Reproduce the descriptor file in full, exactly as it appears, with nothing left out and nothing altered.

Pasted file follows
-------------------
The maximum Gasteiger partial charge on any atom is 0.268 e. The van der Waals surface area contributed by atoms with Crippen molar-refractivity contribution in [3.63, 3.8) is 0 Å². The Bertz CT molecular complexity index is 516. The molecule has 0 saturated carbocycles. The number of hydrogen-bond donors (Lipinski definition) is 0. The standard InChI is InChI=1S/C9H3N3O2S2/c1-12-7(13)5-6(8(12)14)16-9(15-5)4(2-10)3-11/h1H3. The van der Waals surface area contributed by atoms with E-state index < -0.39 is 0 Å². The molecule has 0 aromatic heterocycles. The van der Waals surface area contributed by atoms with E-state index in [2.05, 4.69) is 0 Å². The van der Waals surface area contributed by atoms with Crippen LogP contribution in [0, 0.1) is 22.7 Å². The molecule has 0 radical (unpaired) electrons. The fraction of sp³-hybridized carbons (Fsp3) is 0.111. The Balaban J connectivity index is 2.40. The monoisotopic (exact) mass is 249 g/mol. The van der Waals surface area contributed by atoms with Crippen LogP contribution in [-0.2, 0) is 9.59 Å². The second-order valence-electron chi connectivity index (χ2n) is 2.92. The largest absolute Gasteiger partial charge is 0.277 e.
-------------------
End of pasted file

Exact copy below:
The maximum Gasteiger partial charge on any atom is 0.268 e. The van der Waals surface area contributed by atoms with Crippen molar-refractivity contribution in [3.63, 3.8) is 0 Å². The Bertz CT molecular complexity index is 516. The molecule has 0 saturated carbocycles. The number of hydrogen-bond donors (Lipinski definition) is 0. The standard InChI is InChI=1S/C9H3N3O2S2/c1-12-7(13)5-6(8(12)14)16-9(15-5)4(2-10)3-11/h1H3. The van der Waals surface area contributed by atoms with E-state index < -0.39 is 0 Å². The molecule has 0 aromatic heterocycles. The van der Waals surface area contributed by atoms with E-state index in [2.05, 4.69) is 0 Å². The van der Waals surface area contributed by atoms with Crippen LogP contribution in [0, 0.1) is 22.7 Å². The molecule has 0 radical (unpaired) electrons. The fraction of sp³-hybridized carbons (Fsp3) is 0.111. The Balaban J connectivity index is 2.40. The monoisotopic (exact) mass is 249 g/mol. The van der Waals surface area contributed by atoms with Crippen LogP contribution in [-0.2, 0) is 9.59 Å². The second-order valence-electron chi connectivity index (χ2n) is 2.92. The largest absolute Gasteiger partial charge is 0.277 e.